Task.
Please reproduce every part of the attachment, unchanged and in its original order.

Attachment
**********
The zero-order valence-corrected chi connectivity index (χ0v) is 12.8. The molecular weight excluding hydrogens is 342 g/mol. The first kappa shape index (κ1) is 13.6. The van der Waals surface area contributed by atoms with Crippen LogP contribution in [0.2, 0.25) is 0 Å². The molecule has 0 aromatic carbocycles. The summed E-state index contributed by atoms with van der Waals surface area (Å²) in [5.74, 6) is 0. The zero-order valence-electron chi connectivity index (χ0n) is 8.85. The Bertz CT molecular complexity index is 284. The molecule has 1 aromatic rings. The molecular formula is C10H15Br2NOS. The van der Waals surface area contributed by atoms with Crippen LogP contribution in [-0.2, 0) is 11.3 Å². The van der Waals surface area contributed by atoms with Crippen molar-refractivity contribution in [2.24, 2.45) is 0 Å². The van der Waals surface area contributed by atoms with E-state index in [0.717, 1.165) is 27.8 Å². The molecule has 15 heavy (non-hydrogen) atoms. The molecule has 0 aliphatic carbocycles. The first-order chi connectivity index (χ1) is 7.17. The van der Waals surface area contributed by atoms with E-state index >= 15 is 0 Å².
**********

The zero-order valence-corrected chi connectivity index (χ0v) is 12.8. The molecular weight excluding hydrogens is 342 g/mol. The first kappa shape index (κ1) is 13.6. The van der Waals surface area contributed by atoms with Crippen LogP contribution in [0.2, 0.25) is 0 Å². The molecule has 0 aromatic carbocycles. The summed E-state index contributed by atoms with van der Waals surface area (Å²) in [5.74, 6) is 0. The zero-order valence-electron chi connectivity index (χ0n) is 8.85. The Bertz CT molecular complexity index is 284. The molecule has 1 aromatic rings. The molecular formula is C10H15Br2NOS. The van der Waals surface area contributed by atoms with Crippen LogP contribution in [-0.2, 0) is 11.3 Å². The van der Waals surface area contributed by atoms with Crippen molar-refractivity contribution in [2.24, 2.45) is 0 Å². The van der Waals surface area contributed by atoms with E-state index in [0.717, 1.165) is 27.8 Å². The molecule has 15 heavy (non-hydrogen) atoms. The molecule has 0 aliphatic carbocycles. The first-order chi connectivity index (χ1) is 7.17. The van der Waals surface area contributed by atoms with E-state index >= 15 is 0 Å².